Estimated value of agricultural operations (EVAO) is a measure of the value of production from farms and a measure of their business size. Around 46 per cent of farms in the Greater Hobart region had an EVAO between $50,000 and $150,000. These farms accounted for 8 per cent of the total value of agricultural operations in 2016–17. In comparison, 14 per cent of farms in the region had an EVAO of more than $1 million and accounted for an estimated 71 per cent of the total value of agricultural operations in the Greater Hobart region in 2016–17.
Farm financial performance
Estimates of financial performance are available for all broadacre, dairy and vegetable farms in
Tasmania has a range of wild–catch finfish, crustacean, mollusc and aquaculture fisheries production. Hobart is the main fishing port in Tasmania servicing fishers across a range of commercial fishing activities. The Greater Hobart region is also renowned for its significant Atlantic salmon aquaculture sector. In the region, the Derwent River, Frederick Henry Bay and Norfolk Bay estuaries are popular sites for both recreational and commercial fishing. The rest of Tasmania is predominantly a wild–catch production area for shellfish, in particular Southern rock lobster, abalone and scallop, and finfish occurring mostly along the south west coast of Tasmania and at King Island. The Tasmanian greenlip abalone population is abundant along the north coast and around the Bass Strait islands. King Island is a large centre for giant crab production. Georges Bay and Ansons Bay are key shellfish producing areas, including cockles, clams and some aquaculture oysters. The ports of Bridport and St. Helens are important landing sites for scallop fishers operating in both Commonwealth and Tasmanian fisheries. Atlantic salmon and rainbow trout aquaculture also occurs in Macquarie Harbour.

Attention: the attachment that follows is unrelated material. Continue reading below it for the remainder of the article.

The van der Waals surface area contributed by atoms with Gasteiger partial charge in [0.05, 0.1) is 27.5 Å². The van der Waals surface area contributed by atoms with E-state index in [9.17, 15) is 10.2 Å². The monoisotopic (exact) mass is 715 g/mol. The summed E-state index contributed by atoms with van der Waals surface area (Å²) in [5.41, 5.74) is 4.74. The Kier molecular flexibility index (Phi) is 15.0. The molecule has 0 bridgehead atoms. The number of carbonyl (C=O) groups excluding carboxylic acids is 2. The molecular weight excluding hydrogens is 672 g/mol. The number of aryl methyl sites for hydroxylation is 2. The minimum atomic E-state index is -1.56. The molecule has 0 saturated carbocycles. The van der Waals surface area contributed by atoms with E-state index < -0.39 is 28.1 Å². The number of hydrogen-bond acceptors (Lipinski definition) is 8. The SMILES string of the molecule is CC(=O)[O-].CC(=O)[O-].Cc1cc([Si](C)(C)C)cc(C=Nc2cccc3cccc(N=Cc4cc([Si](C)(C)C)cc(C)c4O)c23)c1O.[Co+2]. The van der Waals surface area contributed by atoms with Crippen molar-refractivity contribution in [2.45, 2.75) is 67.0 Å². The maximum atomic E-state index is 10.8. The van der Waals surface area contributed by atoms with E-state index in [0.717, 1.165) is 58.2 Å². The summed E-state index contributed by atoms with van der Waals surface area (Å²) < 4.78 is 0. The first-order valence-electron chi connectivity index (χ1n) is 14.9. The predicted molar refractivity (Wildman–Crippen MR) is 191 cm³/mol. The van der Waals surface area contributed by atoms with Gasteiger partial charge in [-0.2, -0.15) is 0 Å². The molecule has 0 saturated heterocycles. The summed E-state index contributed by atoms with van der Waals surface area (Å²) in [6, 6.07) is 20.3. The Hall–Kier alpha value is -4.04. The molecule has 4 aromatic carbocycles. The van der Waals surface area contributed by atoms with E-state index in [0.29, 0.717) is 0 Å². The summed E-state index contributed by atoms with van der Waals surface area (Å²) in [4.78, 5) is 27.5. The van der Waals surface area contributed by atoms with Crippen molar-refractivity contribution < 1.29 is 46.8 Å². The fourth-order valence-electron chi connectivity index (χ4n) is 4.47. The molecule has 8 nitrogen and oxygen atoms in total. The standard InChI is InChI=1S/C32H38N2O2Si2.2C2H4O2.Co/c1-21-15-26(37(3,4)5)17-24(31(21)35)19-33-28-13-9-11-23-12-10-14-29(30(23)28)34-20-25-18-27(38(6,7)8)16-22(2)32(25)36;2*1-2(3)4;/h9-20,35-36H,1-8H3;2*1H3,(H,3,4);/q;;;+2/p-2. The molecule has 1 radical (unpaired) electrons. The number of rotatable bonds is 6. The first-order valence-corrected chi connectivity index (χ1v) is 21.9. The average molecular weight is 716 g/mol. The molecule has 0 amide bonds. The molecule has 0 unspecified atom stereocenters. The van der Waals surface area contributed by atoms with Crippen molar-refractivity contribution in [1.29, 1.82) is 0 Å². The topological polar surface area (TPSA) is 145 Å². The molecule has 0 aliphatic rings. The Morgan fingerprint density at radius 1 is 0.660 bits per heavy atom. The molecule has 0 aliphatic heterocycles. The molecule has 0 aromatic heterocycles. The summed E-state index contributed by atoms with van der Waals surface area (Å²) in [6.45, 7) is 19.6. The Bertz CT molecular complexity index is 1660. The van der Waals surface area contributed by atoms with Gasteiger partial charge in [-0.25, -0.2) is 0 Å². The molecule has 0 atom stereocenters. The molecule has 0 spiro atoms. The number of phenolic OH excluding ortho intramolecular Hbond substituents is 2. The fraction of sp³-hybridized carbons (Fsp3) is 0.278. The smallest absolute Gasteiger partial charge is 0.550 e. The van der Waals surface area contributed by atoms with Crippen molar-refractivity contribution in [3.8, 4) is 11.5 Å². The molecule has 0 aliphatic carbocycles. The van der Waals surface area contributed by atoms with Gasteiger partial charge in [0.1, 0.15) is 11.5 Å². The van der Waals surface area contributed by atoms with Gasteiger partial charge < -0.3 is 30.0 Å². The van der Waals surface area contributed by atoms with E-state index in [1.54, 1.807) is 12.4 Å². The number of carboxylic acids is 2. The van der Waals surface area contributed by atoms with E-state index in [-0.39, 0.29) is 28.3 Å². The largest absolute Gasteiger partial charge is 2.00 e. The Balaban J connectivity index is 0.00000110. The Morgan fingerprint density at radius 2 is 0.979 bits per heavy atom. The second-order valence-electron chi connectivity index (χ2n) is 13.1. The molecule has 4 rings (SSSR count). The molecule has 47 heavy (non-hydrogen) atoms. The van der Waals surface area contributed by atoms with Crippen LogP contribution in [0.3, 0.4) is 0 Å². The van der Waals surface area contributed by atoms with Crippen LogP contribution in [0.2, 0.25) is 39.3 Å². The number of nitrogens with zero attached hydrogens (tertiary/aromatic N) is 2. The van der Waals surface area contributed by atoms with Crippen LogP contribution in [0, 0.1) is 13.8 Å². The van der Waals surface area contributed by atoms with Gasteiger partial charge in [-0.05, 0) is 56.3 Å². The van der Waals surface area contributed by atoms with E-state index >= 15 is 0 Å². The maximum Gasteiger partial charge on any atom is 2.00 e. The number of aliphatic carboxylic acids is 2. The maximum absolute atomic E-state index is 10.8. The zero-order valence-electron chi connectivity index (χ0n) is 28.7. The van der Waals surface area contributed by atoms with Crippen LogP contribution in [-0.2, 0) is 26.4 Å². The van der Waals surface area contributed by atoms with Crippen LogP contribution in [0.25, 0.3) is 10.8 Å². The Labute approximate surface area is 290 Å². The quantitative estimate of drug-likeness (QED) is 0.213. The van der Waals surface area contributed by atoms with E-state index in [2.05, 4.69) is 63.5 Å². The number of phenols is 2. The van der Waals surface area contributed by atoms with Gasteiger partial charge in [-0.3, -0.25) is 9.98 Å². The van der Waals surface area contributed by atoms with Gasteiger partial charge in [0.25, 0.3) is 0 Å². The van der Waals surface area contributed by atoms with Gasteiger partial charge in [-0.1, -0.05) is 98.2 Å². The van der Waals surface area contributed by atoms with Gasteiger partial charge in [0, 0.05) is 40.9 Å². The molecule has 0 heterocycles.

In 2015–16 the gross value of Tasmanian fisheries production is estimated to be around $913 million, an increase of 11 per cent ($879 million) from 2014–15. Tasmania contributed 30 per cent of the total value of Australian fisheries production in 2015–16. In value terms, the wild–catch sector accounted for 20 per cent ($182.3 million) of the state's total production and the aquaculture sector accounted for the remaining 80 per cent ($730.7 million).
Tasmania's wild–catch fisheries sector is dominated by two main products, abalone and southern rock lobster, which account for 44 per cent and 51 per cent, respectively, of the total value of wild-caught production in 2015–16. Over the past decade the real value of Tasmania's wild–caught fisheries products has reduced by 16 per cent to $182.3 million 2015–16. The decline in value was driven by 61 per cent decline in the total volume of wild–catch fisheries products.
The product for which the real value of production declined most over the past decade is abalone (both wild–caught and aquaculture), falling by 40 per cent to $83 million in 2015–16. This was the result of a 29 per cent reduction in volume. A large proportion of abalone is exported, mostly to Hong Kong, China and Japan. Exchange rate movements have a significant effect on the value of abalone exports and, in turn, production.
Southern rock lobster accounts for a significant proportion of Tasmanian wild–catch production, accounting for 24 per cent and 51 per cent of the total volume and value, respectively, of wild–catch production in 2015–16.
Commonwealth fisheries active in the Tasmania region include the Commonwealth Trawl Sector (main source of domestic fresh fish for Sydney and Melbourne markets) and the Shark Gillnet, Hook and Trap Sector (supplies gummy shark or 'flake' to Melbourne) of the Southern and Eastern Scalefish and Shark Fishery. The Bass Strait Central Zone Scallop Fishery and Small Pelagic Fishery (mostly fishmeal for aquaculture and agriculture) also operate in the waters off Tasmania.